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Bicornuate Uterus

Bicornuate Uterus

The term bicornuate uterus refers to a type of uterine malformation, wherein the organ has a depression at its top, thereby forming two horns. Here is a brief overview about the condition.
Sonia Nair
Last Updated: Dec 31, 2017
Uterine malformations are mostly congenital, and are estimated to affect around 7% of the female population. In normal cases, a uterus is formed by the fusion of two small ducts (Mullerian ducts), during the embryonic stage. However, in some cases, these ducts fail to fuse together in the proper manner, thereby causing uterine malformations. There are different types of uterine malformations, and they include double uterus, unicornuate uterus, bicornuate uterus, septated uterus, etc.
What is a Bicornuate Uterus?
As mentioned above, most of the uterine malformations are caused by the improper fusion of the Mullerian ducts during the embryonic stage. In case of a bicornuate uterus, the bottom portions of both the tubes fuse together, but the top parts remain separate. This results in a uterus with two cavities that join at the base only, thereby forming two horns at the top. It can be described as a normal uterus with a deep depression on the top part. So, a bicornuate uterus is also called heart-shaped uterus, due to its shape.
A bicornuate uterus may occur in different degrees, according to the extent of the fusion of the Mullerian ducts. There is no standard definitions or categorizations for the same; but, the degree of malformation in this case, is a very important factor, as far as pregnancy and childbirth are concerned. In most cases, the affected women may not experience any symptom; but, some of them may have abdominal pain, cramps, heavy or irregular menstrual periods, painful ovulation, etc. Studies show that around 1% of the female population have this condition, and severe malformation may result in complications.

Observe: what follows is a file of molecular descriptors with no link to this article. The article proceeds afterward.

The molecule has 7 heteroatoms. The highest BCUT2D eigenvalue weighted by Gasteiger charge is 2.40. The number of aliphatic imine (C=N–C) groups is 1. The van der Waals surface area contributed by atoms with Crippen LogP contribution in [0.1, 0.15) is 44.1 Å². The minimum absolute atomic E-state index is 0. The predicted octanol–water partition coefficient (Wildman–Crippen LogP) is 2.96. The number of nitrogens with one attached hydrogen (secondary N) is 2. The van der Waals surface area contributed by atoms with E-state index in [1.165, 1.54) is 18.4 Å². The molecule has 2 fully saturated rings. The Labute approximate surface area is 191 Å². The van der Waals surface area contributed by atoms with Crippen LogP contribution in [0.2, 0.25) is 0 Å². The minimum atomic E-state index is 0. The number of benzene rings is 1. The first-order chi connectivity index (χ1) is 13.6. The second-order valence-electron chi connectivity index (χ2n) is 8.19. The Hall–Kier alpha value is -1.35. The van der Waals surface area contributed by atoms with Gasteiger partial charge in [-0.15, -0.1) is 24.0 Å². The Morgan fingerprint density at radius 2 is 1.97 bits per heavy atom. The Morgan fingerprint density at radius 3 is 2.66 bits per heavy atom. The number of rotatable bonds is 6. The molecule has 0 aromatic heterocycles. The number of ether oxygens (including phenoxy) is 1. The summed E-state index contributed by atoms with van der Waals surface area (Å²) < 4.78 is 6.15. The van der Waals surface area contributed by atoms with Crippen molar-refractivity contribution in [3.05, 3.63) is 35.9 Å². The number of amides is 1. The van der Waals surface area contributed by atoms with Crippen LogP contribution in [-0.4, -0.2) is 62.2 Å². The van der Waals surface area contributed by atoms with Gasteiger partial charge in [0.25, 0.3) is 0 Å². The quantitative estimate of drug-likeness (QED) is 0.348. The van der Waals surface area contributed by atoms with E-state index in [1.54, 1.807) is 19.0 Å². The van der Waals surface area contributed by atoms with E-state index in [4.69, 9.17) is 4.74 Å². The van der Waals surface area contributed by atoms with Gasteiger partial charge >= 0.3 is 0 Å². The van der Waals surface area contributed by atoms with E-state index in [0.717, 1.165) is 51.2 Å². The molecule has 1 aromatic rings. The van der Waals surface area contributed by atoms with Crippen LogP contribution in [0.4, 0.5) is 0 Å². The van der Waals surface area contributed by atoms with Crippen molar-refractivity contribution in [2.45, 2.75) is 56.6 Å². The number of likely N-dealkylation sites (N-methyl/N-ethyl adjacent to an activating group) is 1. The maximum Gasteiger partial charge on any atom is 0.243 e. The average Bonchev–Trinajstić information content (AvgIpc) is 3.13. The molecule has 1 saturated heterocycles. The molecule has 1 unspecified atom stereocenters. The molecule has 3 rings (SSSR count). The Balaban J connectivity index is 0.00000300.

Bicornuate Uterus Complications
As in case of other types of uterine malformations, the possible complications of a bicornuate uterus are linked with pregnancy and childbirth. While in moderate degrees, a bicornuate uterus may not affect pregnancy, and may even go unnoticed; a severe malformation may cause recurrent loss of pregnancy or preterm birth. In such cases, the fetus may grow inside any of the two chambers, which cannot expand, as a normal uterus can do. This results in miscarriage.
In some cases, the fetus attaches to the largest part of the uterus, where it grows to the full term. Mostly, the fetuses are found in abnormal positions, resulting in complications, like premature births. It has also been observed that the growth of fetus in a bicornuate uterus is often retarded, and so they have a low birth weight, as compared to normal babies. Birth defects are also not uncommon. Studies show that the fetal survival rate in women with this condition is around 65%. However, infertility is not associated with bicornuate uterus.
While most cases are not detected till conception, treatment for bicornuate uterus is decided according to individual conditions. In some cases, reconstructive laparoscopic surgery is suggested, but, it is not preferred by some health experts. If a woman is having such a bicornuate uterus, pregnancy can be risky; and so, doctors may sometimes opt for cervical cerclage, which is a stitch placed in the cervix to prevent its premature dilation, which can cause preterm birth or loss of pregnancy. So, women with bicornuate uterus have to be extra cautious during pregnancy, and follow the instructions of the health care provider, to avoid serious complications.
Disclaimer: This article is for informational purposes only and should not be used as a replacement for expert medical advice. Visiting your physician is the safest way to diagnose and treat any health condition.